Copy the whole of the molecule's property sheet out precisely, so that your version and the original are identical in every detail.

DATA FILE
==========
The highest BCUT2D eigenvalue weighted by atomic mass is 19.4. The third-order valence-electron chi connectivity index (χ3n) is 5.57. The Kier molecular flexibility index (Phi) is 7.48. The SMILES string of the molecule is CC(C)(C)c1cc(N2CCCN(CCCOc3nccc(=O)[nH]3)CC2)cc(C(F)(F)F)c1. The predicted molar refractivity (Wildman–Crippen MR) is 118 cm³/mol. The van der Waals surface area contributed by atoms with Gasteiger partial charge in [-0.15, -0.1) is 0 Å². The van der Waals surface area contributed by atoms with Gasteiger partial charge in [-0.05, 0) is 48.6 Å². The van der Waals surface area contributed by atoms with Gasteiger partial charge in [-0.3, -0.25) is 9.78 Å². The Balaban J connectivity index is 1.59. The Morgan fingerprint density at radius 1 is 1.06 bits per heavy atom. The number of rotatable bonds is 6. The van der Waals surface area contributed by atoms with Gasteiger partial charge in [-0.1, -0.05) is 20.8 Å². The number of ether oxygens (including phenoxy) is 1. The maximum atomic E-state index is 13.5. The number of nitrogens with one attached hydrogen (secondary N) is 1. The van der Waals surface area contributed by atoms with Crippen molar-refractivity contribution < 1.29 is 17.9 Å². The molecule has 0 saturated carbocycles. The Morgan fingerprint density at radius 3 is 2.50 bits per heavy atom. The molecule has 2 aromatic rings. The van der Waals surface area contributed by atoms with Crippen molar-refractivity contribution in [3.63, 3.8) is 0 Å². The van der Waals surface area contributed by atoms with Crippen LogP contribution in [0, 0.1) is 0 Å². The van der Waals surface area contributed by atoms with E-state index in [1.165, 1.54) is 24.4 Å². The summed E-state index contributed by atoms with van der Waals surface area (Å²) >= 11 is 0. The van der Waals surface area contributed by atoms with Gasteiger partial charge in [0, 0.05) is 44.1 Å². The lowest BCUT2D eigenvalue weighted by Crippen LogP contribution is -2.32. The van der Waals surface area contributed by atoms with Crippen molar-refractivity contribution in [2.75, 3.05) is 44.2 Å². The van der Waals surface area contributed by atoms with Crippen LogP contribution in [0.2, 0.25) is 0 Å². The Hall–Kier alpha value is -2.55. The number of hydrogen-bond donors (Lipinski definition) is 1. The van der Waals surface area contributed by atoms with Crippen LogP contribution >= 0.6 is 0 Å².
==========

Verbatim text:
The highest BCUT2D eigenvalue weighted by atomic mass is 19.4. The third-order valence-electron chi connectivity index (χ3n) is 5.57. The Kier molecular flexibility index (Phi) is 7.48. The SMILES string of the molecule is CC(C)(C)c1cc(N2CCCN(CCCOc3nccc(=O)[nH]3)CC2)cc(C(F)(F)F)c1. The predicted molar refractivity (Wildman–Crippen MR) is 118 cm³/mol. The van der Waals surface area contributed by atoms with Gasteiger partial charge in [-0.15, -0.1) is 0 Å². The van der Waals surface area contributed by atoms with Gasteiger partial charge in [-0.05, 0) is 48.6 Å². The van der Waals surface area contributed by atoms with Gasteiger partial charge in [-0.3, -0.25) is 9.78 Å². The Balaban J connectivity index is 1.59. The Morgan fingerprint density at radius 1 is 1.06 bits per heavy atom. The number of rotatable bonds is 6. The van der Waals surface area contributed by atoms with Gasteiger partial charge in [-0.1, -0.05) is 20.8 Å². The number of ether oxygens (including phenoxy) is 1. The maximum atomic E-state index is 13.5. The number of nitrogens with one attached hydrogen (secondary N) is 1. The van der Waals surface area contributed by atoms with Crippen molar-refractivity contribution < 1.29 is 17.9 Å². The molecule has 0 saturated carbocycles. The Morgan fingerprint density at radius 3 is 2.50 bits per heavy atom. The molecule has 2 aromatic rings. The van der Waals surface area contributed by atoms with Crippen molar-refractivity contribution in [3.63, 3.8) is 0 Å². The van der Waals surface area contributed by atoms with Crippen LogP contribution in [0, 0.1) is 0 Å². The van der Waals surface area contributed by atoms with E-state index in [1.165, 1.54) is 24.4 Å². The summed E-state index contributed by atoms with van der Waals surface area (Å²) >= 11 is 0. The van der Waals surface area contributed by atoms with Gasteiger partial charge in [0, 0.05) is 44.1 Å². The lowest BCUT2D eigenvalue weighted by Crippen LogP contribution is -2.32. The van der Waals surface area contributed by atoms with Crippen molar-refractivity contribution in [2.75, 3.05) is 44.2 Å². The van der Waals surface area contributed by atoms with Crippen LogP contribution in [0.2, 0.25) is 0 Å². The Hall–Kier alpha value is -2.55. The number of hydrogen-bond donors (Lipinski definition) is 1. The van der Waals surface area contributed by atoms with Crippen LogP contribution >= 0.6 is 0 Å².